Updated: Apr 17
We can learn about this principle (surprisingly) from a jar full of fleas. If you fill a jar with fleas and place the lid on the jar, the fleas will jump and hit their heads on the lid. But leave them for a few days, and the fleas will adapt to their environment and, to avoid the pain of hitting their heads, eventually will not to jump as high as the lid
So, what do we learn from these fleas? Just as the fleas began with the capacity to jump higher than the lid of the jar, we as human beings have the capacity to accomplish great things. However, through our experiences and our own reasoning, we sometimes come to believe that our ability to succeed is limited.
This applies in all areas of life. I have several friends that I know have the capacity to achieve great success. But I find them using phrases like "I guess I missed the boat on getting an education," or "I could never accomplish as much as (that person) has accomplished." These beliefs about themselves and their capacity to succeed limit them in their learning and in their lives. The beliefs may have begun based on some sort of experience, (like me struggling with maths classes at school), but a temporary setback should never be interpreted as a life-long ultimatum.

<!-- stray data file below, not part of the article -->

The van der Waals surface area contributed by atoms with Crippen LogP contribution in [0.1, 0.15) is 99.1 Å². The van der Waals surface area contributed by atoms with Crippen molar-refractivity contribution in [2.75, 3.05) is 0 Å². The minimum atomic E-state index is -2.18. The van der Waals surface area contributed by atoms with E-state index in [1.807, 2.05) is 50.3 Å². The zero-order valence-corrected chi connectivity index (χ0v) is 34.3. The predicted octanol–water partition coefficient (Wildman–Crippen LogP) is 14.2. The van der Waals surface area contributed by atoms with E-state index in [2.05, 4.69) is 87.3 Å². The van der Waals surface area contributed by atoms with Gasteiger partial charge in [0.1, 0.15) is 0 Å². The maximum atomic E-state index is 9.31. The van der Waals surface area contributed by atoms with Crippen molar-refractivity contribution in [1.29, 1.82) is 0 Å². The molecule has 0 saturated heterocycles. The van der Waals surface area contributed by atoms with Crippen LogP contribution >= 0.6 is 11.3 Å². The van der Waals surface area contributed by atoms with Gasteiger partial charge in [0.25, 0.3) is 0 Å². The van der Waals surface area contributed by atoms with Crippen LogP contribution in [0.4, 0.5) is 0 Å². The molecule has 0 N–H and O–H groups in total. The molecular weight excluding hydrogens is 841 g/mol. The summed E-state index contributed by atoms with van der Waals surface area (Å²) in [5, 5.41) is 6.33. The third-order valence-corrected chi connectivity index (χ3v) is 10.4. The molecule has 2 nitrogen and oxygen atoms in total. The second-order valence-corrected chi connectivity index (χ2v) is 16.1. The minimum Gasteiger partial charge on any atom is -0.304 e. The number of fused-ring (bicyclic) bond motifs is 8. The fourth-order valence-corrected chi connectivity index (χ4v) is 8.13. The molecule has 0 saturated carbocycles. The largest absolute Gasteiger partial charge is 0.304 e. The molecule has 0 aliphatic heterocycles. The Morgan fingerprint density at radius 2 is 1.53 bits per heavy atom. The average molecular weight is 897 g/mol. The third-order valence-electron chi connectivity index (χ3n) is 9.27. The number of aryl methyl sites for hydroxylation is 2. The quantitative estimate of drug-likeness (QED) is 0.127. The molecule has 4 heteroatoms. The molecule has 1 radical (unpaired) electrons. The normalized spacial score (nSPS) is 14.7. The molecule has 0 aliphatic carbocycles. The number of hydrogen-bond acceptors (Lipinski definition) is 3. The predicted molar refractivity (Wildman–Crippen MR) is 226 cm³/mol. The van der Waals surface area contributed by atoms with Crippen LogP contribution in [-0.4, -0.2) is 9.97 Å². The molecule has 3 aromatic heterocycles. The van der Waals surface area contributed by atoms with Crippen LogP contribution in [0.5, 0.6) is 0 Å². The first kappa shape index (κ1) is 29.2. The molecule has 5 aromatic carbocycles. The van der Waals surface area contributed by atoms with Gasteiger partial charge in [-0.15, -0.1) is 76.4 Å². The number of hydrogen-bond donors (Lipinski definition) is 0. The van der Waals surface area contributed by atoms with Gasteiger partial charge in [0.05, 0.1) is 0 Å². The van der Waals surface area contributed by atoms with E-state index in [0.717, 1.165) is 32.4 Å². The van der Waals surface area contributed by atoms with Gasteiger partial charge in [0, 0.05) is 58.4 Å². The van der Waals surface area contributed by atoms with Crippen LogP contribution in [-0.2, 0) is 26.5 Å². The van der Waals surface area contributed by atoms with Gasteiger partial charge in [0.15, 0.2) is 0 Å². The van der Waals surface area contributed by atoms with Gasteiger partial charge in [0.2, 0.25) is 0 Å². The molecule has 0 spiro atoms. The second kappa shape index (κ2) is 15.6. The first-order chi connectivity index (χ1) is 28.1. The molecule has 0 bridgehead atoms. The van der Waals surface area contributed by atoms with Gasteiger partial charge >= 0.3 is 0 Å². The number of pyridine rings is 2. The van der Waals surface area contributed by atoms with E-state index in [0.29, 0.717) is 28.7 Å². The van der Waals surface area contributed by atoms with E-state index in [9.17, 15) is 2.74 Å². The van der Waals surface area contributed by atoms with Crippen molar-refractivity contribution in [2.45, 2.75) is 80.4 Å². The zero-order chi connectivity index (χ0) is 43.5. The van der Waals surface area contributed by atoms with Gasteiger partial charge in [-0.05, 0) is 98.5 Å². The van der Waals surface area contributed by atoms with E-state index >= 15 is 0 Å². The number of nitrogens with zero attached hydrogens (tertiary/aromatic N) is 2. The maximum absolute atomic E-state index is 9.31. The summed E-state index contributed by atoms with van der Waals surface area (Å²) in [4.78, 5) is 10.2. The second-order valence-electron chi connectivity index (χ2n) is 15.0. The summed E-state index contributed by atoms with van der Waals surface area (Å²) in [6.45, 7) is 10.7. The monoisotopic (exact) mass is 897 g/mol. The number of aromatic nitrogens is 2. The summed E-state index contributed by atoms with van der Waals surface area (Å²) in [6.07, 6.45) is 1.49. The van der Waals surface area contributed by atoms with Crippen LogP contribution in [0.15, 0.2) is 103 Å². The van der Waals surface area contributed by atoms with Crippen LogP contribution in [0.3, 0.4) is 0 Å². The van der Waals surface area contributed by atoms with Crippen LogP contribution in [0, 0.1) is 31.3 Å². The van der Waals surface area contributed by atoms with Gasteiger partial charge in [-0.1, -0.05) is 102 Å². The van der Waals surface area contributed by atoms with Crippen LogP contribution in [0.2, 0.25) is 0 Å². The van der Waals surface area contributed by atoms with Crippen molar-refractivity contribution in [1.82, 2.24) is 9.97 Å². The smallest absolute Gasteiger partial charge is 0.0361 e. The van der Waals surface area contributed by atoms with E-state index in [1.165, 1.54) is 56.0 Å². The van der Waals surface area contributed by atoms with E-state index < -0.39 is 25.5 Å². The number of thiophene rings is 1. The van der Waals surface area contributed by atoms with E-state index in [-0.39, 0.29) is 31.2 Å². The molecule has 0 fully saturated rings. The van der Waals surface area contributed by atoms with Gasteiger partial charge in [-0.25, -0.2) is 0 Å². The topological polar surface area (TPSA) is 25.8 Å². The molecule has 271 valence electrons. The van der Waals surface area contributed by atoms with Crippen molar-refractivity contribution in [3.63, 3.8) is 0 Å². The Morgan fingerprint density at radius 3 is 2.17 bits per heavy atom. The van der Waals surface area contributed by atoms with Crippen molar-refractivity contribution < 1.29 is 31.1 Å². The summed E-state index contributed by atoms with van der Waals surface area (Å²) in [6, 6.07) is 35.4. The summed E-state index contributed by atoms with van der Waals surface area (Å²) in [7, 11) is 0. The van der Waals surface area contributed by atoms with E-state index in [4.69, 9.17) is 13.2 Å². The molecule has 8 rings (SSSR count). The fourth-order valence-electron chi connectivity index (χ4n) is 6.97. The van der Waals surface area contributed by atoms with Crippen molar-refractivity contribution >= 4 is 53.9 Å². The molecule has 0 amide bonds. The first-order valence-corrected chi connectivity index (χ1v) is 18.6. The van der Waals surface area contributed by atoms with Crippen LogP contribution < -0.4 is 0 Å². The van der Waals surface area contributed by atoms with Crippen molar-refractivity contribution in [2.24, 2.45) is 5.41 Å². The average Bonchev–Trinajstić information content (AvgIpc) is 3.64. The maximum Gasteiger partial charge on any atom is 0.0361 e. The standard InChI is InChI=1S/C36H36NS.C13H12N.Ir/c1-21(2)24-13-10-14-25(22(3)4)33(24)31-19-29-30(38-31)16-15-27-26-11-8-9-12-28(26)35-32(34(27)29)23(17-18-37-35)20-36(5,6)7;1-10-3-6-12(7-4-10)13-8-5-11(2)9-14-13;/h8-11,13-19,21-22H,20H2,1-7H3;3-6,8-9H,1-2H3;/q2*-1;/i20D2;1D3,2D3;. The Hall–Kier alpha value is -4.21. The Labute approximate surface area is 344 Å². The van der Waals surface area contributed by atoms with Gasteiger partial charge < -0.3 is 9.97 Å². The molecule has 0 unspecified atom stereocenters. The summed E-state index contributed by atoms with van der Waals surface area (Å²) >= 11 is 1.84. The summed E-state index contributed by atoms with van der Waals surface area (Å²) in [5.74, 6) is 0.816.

"Do just once what others say you can't do, and you will never pay attention to their limitations again." - James Cook